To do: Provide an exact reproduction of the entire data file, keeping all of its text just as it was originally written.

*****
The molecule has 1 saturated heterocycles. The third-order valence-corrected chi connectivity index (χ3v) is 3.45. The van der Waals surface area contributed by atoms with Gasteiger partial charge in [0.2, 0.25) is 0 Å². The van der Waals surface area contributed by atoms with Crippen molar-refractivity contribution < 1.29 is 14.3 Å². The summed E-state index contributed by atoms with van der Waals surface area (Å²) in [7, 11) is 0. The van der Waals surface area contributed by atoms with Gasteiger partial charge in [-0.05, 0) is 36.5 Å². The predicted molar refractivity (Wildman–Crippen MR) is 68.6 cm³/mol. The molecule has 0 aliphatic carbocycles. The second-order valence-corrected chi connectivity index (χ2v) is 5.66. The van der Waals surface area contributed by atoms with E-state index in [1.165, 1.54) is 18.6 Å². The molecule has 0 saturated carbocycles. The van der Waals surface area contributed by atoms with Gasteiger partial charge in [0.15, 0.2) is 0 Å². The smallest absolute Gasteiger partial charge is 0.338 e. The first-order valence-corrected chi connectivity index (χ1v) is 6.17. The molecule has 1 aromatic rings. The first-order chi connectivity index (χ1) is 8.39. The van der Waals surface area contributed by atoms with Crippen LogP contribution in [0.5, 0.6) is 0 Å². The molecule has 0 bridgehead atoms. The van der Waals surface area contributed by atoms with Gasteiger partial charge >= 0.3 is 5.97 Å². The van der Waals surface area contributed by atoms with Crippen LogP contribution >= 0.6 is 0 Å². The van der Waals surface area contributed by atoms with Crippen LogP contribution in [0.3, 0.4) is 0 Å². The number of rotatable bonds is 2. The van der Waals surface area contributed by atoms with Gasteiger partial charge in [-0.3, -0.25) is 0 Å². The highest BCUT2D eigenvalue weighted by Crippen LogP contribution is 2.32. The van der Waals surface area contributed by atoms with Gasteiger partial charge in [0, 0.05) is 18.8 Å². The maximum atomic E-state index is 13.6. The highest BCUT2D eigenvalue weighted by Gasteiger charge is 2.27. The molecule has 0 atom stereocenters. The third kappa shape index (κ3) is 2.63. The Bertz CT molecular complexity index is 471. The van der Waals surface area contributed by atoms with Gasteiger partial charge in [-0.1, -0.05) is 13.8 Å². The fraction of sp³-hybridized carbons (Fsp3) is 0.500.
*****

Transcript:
The molecule has 1 saturated heterocycles. The third-order valence-corrected chi connectivity index (χ3v) is 3.45. The van der Waals surface area contributed by atoms with Gasteiger partial charge in [0.2, 0.25) is 0 Å². The van der Waals surface area contributed by atoms with Crippen molar-refractivity contribution < 1.29 is 14.3 Å². The summed E-state index contributed by atoms with van der Waals surface area (Å²) in [7, 11) is 0. The van der Waals surface area contributed by atoms with Gasteiger partial charge in [-0.05, 0) is 36.5 Å². The predicted molar refractivity (Wildman–Crippen MR) is 68.6 cm³/mol. The molecule has 0 aliphatic carbocycles. The second-order valence-corrected chi connectivity index (χ2v) is 5.66. The van der Waals surface area contributed by atoms with E-state index in [1.165, 1.54) is 18.6 Å². The molecule has 0 saturated carbocycles. The van der Waals surface area contributed by atoms with Gasteiger partial charge in [0.15, 0.2) is 0 Å². The smallest absolute Gasteiger partial charge is 0.338 e. The first-order valence-corrected chi connectivity index (χ1v) is 6.17. The molecule has 1 aromatic rings. The first-order chi connectivity index (χ1) is 8.39. The van der Waals surface area contributed by atoms with Crippen LogP contribution in [0.5, 0.6) is 0 Å². The molecule has 0 bridgehead atoms. The van der Waals surface area contributed by atoms with Gasteiger partial charge >= 0.3 is 5.97 Å². The van der Waals surface area contributed by atoms with Crippen LogP contribution >= 0.6 is 0 Å². The van der Waals surface area contributed by atoms with Crippen LogP contribution in [0.3, 0.4) is 0 Å². The number of rotatable bonds is 2. The van der Waals surface area contributed by atoms with Gasteiger partial charge in [-0.3, -0.25) is 0 Å². The highest BCUT2D eigenvalue weighted by Crippen LogP contribution is 2.32. The van der Waals surface area contributed by atoms with Gasteiger partial charge in [0, 0.05) is 18.8 Å². The maximum atomic E-state index is 13.6. The highest BCUT2D eigenvalue weighted by Gasteiger charge is 2.27. The molecule has 0 atom stereocenters. The third kappa shape index (κ3) is 2.63. The Bertz CT molecular complexity index is 471. The van der Waals surface area contributed by atoms with Gasteiger partial charge in [-0.1, -0.05) is 13.8 Å². The fraction of sp³-hybridized carbons (Fsp3) is 0.500.